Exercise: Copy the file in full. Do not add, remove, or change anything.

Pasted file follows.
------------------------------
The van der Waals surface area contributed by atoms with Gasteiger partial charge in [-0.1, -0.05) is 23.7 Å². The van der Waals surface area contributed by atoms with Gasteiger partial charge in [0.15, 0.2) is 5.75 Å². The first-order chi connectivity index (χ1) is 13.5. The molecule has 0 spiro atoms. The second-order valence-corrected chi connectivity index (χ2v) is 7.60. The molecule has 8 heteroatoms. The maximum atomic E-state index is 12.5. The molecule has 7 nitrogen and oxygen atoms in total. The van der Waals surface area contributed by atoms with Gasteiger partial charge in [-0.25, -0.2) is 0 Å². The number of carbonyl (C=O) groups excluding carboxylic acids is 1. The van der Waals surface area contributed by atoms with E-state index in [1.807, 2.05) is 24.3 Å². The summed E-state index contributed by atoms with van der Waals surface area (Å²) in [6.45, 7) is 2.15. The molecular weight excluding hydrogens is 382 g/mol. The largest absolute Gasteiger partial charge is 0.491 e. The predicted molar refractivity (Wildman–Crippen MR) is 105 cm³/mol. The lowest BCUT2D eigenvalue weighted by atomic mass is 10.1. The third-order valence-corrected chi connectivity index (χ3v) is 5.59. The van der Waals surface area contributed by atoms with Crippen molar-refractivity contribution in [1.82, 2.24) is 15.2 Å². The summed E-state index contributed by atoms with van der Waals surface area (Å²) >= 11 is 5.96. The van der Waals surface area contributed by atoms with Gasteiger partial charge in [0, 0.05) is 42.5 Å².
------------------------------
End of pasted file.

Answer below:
The van der Waals surface area contributed by atoms with Gasteiger partial charge in [-0.1, -0.05) is 23.7 Å². The van der Waals surface area contributed by atoms with Gasteiger partial charge in [0.15, 0.2) is 5.75 Å². The first-order chi connectivity index (χ1) is 13.5. The molecule has 0 spiro atoms. The second-order valence-corrected chi connectivity index (χ2v) is 7.60. The molecule has 8 heteroatoms. The maximum atomic E-state index is 12.5. The molecule has 7 nitrogen and oxygen atoms in total. The van der Waals surface area contributed by atoms with Gasteiger partial charge in [-0.25, -0.2) is 0 Å². The number of carbonyl (C=O) groups excluding carboxylic acids is 1. The van der Waals surface area contributed by atoms with E-state index in [1.807, 2.05) is 24.3 Å². The summed E-state index contributed by atoms with van der Waals surface area (Å²) in [6.45, 7) is 2.15. The molecular weight excluding hydrogens is 382 g/mol. The largest absolute Gasteiger partial charge is 0.491 e. The predicted molar refractivity (Wildman–Crippen MR) is 105 cm³/mol. The lowest BCUT2D eigenvalue weighted by atomic mass is 10.1. The third-order valence-corrected chi connectivity index (χ3v) is 5.59. The van der Waals surface area contributed by atoms with Crippen molar-refractivity contribution in [1.82, 2.24) is 15.2 Å². The summed E-state index contributed by atoms with van der Waals surface area (Å²) >= 11 is 5.96. The van der Waals surface area contributed by atoms with Gasteiger partial charge in [0, 0.05) is 42.5 Å².